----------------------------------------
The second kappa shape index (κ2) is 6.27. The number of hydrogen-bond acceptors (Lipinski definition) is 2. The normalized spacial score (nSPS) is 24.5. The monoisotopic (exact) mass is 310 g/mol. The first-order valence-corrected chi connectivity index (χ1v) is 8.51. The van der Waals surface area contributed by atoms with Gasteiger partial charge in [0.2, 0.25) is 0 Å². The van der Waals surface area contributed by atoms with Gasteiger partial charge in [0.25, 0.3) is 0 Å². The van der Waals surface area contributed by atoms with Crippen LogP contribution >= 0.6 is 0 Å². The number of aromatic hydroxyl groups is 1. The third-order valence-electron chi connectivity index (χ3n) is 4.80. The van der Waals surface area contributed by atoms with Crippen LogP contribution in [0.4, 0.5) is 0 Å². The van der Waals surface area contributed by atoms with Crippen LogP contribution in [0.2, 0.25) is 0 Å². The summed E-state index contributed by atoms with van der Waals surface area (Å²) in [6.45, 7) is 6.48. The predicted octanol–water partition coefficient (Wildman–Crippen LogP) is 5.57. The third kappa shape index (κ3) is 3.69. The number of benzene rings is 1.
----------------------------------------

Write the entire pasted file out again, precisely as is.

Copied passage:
The second kappa shape index (κ2) is 6.27. The number of hydrogen-bond acceptors (Lipinski definition) is 2. The normalized spacial score (nSPS) is 24.5. The monoisotopic (exact) mass is 310 g/mol. The first-order valence-corrected chi connectivity index (χ1v) is 8.51. The van der Waals surface area contributed by atoms with Gasteiger partial charge in [0.2, 0.25) is 0 Å². The van der Waals surface area contributed by atoms with Gasteiger partial charge in [0.25, 0.3) is 0 Å². The van der Waals surface area contributed by atoms with Crippen LogP contribution >= 0.6 is 0 Å². The number of aromatic hydroxyl groups is 1. The third-order valence-electron chi connectivity index (χ3n) is 4.80. The van der Waals surface area contributed by atoms with Crippen LogP contribution in [0.4, 0.5) is 0 Å². The van der Waals surface area contributed by atoms with Crippen LogP contribution in [0.2, 0.25) is 0 Å². The summed E-state index contributed by atoms with van der Waals surface area (Å²) in [6.45, 7) is 6.48. The predicted octanol–water partition coefficient (Wildman–Crippen LogP) is 5.57. The third kappa shape index (κ3) is 3.69. The number of benzene rings is 1.